I adore books. All books. No matter what the subject matter, I love their feel, their smell, the promise of what’s contained within, the delight of discovery.
I love being in bookshops, in the library, immersed in the written word.
It’s this enduring love affair that’s aroused my curiosity about the early conditioning of childhood and how we overturn it – or not.
My home is full of books, some of which may, quite possibly, never be re-read, but from whom I can’t bear to be parted.
They have a resonance to periods of my life, to places I’ve visited, to people I know or would like to meet.
Some are thoughtfully chosen gifts from my family and friends. They bring learning and insight, solace and escape, laughter and contemplation.
Small wonder then, that they are cherished possessions and treated accordingly.
My childhood books had to be treated with respect. They were to be handled carefully, not scribbled on or eaten over.
Heaven forbid that an errant crumb might lodge itself into the spine, or worse, remain undetected until a grease spot had materialised on the page.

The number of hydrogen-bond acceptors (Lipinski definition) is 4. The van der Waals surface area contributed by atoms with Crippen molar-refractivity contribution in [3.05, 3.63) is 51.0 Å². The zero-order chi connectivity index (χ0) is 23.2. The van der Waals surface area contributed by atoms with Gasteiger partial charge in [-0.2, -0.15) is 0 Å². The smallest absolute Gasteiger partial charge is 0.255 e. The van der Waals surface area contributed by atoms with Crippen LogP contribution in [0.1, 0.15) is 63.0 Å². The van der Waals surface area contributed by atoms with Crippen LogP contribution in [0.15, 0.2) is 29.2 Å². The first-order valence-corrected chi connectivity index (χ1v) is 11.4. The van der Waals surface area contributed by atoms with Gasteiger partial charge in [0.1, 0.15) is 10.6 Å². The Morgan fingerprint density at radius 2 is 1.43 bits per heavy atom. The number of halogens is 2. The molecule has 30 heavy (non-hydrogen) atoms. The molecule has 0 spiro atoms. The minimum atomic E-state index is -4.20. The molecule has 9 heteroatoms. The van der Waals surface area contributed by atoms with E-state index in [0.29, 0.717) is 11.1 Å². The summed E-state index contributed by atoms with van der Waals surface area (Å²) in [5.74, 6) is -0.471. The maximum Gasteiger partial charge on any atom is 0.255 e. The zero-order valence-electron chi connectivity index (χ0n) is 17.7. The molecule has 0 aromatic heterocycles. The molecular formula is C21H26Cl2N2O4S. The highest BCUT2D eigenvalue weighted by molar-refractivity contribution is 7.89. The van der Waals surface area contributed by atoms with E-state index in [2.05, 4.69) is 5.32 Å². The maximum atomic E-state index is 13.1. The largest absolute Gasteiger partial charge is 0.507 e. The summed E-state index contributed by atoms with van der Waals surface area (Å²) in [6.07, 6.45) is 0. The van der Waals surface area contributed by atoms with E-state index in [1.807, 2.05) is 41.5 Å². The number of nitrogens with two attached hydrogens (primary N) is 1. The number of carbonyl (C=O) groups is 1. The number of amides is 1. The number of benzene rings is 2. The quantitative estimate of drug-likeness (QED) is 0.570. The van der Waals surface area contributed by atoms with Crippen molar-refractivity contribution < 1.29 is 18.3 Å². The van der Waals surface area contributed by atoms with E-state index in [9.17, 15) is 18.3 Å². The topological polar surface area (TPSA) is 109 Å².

No page corners were to be turned down, or spines bent back. In short, they were to remain in pristine condition.
At school, the nuns adhered to rigorous standards of book care, seizing any opportunity to remonstrate with their young charges should a writing implement hover anywhere near a margin.
Corporal punishment wasn’t allowed, but a tongue lashing of epic proportion could be delivered if a text book wasn’t covered in impenetrable plastic outside and revered within.
Fast forward a number of years to life as a mature student, where my text books were my own and I frequently noted fellow students not only scribbling in the margins, but to my total amazement, using highlighter pens on the pages and turning down the corners.
Logic dictated that my revision could be made so much easier by this simple expedient. ‘Go on’ urged that little inner voice we all know so well. ‘Just do it’. But no, I just can’t bring myself to do it. It looked – and felt – like desecration.
Now, in my life as a writer I have even more of my own reference books.
One day I tried turning down the corner of a frequently referenced page. It produced such a sense of guilt that I hurtled for the nearest bookmark.
Given my avowed love of my books, it should come as no surprise that I have this aversion and I’ve decided that I can live with it.
What arouses my curiosity is that this seemingly insignificant piece of early conditioning – or less kindly, brainwashing – refuses to be overturned, a trace that won’t be kicked over, unlike so many of the others.